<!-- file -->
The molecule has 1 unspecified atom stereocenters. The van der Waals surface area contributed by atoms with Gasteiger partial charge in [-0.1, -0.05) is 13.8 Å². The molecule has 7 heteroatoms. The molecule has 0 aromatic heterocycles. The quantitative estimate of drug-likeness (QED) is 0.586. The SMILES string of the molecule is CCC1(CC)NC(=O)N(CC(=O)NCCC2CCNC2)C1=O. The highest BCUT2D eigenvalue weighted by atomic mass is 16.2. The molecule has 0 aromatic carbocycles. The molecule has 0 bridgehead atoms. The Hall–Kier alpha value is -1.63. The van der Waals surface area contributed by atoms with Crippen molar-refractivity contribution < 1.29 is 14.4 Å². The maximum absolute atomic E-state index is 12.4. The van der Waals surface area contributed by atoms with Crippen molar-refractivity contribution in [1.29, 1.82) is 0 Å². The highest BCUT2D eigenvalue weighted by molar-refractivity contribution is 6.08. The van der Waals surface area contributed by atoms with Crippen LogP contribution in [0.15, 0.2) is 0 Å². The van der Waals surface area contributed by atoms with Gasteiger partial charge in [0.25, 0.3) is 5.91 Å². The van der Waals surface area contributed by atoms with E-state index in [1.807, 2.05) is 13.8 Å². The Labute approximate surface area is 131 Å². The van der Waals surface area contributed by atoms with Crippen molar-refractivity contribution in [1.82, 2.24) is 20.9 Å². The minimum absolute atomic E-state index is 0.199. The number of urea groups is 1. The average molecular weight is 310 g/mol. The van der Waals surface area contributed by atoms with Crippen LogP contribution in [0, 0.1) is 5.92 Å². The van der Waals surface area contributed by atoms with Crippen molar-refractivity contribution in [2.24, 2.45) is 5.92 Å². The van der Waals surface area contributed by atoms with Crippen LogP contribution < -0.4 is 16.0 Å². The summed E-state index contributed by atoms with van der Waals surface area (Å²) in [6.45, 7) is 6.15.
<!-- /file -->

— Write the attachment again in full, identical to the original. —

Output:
The molecule has 1 unspecified atom stereocenters. The van der Waals surface area contributed by atoms with Gasteiger partial charge in [-0.1, -0.05) is 13.8 Å². The molecule has 7 heteroatoms. The molecule has 0 aromatic heterocycles. The quantitative estimate of drug-likeness (QED) is 0.586. The SMILES string of the molecule is CCC1(CC)NC(=O)N(CC(=O)NCCC2CCNC2)C1=O. The highest BCUT2D eigenvalue weighted by atomic mass is 16.2. The molecule has 0 aromatic carbocycles. The molecule has 0 bridgehead atoms. The Hall–Kier alpha value is -1.63. The van der Waals surface area contributed by atoms with Crippen molar-refractivity contribution < 1.29 is 14.4 Å². The maximum absolute atomic E-state index is 12.4. The van der Waals surface area contributed by atoms with Crippen molar-refractivity contribution in [1.29, 1.82) is 0 Å². The highest BCUT2D eigenvalue weighted by molar-refractivity contribution is 6.08. The van der Waals surface area contributed by atoms with Crippen LogP contribution in [0.15, 0.2) is 0 Å². The van der Waals surface area contributed by atoms with Gasteiger partial charge in [0.25, 0.3) is 5.91 Å². The van der Waals surface area contributed by atoms with E-state index in [1.807, 2.05) is 13.8 Å². The Labute approximate surface area is 131 Å². The van der Waals surface area contributed by atoms with Crippen molar-refractivity contribution in [1.82, 2.24) is 20.9 Å². The minimum absolute atomic E-state index is 0.199. The number of urea groups is 1. The average molecular weight is 310 g/mol. The van der Waals surface area contributed by atoms with Crippen LogP contribution in [0, 0.1) is 5.92 Å². The van der Waals surface area contributed by atoms with Crippen molar-refractivity contribution in [2.24, 2.45) is 5.92 Å². The van der Waals surface area contributed by atoms with Crippen LogP contribution < -0.4 is 16.0 Å². The summed E-state index contributed by atoms with van der Waals surface area (Å²) in [6.45, 7) is 6.15.